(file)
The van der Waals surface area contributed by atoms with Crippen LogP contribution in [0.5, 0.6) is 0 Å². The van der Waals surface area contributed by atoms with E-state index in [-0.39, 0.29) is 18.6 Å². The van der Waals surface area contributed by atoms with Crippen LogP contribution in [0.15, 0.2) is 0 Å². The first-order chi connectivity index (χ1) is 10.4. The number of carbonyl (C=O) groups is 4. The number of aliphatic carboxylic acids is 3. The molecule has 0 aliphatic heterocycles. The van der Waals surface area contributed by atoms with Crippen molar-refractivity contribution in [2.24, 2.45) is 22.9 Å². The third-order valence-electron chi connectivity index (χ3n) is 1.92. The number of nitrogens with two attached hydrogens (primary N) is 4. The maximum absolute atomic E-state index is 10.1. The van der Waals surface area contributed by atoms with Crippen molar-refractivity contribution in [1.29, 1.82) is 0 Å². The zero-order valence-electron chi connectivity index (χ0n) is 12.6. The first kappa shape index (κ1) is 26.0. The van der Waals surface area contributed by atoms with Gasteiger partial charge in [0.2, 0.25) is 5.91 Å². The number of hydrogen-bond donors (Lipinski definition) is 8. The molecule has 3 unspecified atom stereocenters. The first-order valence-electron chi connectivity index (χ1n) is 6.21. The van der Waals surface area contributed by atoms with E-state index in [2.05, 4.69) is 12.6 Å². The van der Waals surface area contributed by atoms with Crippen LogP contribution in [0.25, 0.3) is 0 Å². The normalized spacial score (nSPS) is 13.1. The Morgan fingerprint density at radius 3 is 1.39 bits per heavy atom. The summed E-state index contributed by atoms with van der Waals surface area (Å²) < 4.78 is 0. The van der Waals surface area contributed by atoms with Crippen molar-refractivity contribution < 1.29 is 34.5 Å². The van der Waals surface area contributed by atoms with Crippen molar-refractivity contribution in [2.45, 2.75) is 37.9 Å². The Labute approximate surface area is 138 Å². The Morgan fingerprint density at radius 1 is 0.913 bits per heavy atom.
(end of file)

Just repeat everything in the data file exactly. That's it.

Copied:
The van der Waals surface area contributed by atoms with Crippen LogP contribution in [0.5, 0.6) is 0 Å². The van der Waals surface area contributed by atoms with E-state index in [-0.39, 0.29) is 18.6 Å². The van der Waals surface area contributed by atoms with Crippen LogP contribution in [0.15, 0.2) is 0 Å². The first-order chi connectivity index (χ1) is 10.4. The number of carbonyl (C=O) groups is 4. The number of aliphatic carboxylic acids is 3. The molecule has 0 aliphatic heterocycles. The van der Waals surface area contributed by atoms with Crippen molar-refractivity contribution in [2.24, 2.45) is 22.9 Å². The third-order valence-electron chi connectivity index (χ3n) is 1.92. The number of nitrogens with two attached hydrogens (primary N) is 4. The maximum absolute atomic E-state index is 10.1. The van der Waals surface area contributed by atoms with Crippen molar-refractivity contribution in [1.29, 1.82) is 0 Å². The zero-order valence-electron chi connectivity index (χ0n) is 12.6. The first kappa shape index (κ1) is 26.0. The van der Waals surface area contributed by atoms with Gasteiger partial charge in [0.2, 0.25) is 5.91 Å². The number of hydrogen-bond donors (Lipinski definition) is 8. The molecule has 3 unspecified atom stereocenters. The first-order valence-electron chi connectivity index (χ1n) is 6.21. The van der Waals surface area contributed by atoms with E-state index in [2.05, 4.69) is 12.6 Å². The van der Waals surface area contributed by atoms with Crippen LogP contribution in [0.25, 0.3) is 0 Å². The normalized spacial score (nSPS) is 13.1. The Morgan fingerprint density at radius 3 is 1.39 bits per heavy atom. The summed E-state index contributed by atoms with van der Waals surface area (Å²) < 4.78 is 0. The van der Waals surface area contributed by atoms with Crippen molar-refractivity contribution < 1.29 is 34.5 Å². The van der Waals surface area contributed by atoms with Crippen molar-refractivity contribution in [2.45, 2.75) is 37.9 Å². The Labute approximate surface area is 138 Å². The Morgan fingerprint density at radius 1 is 0.913 bits per heavy atom.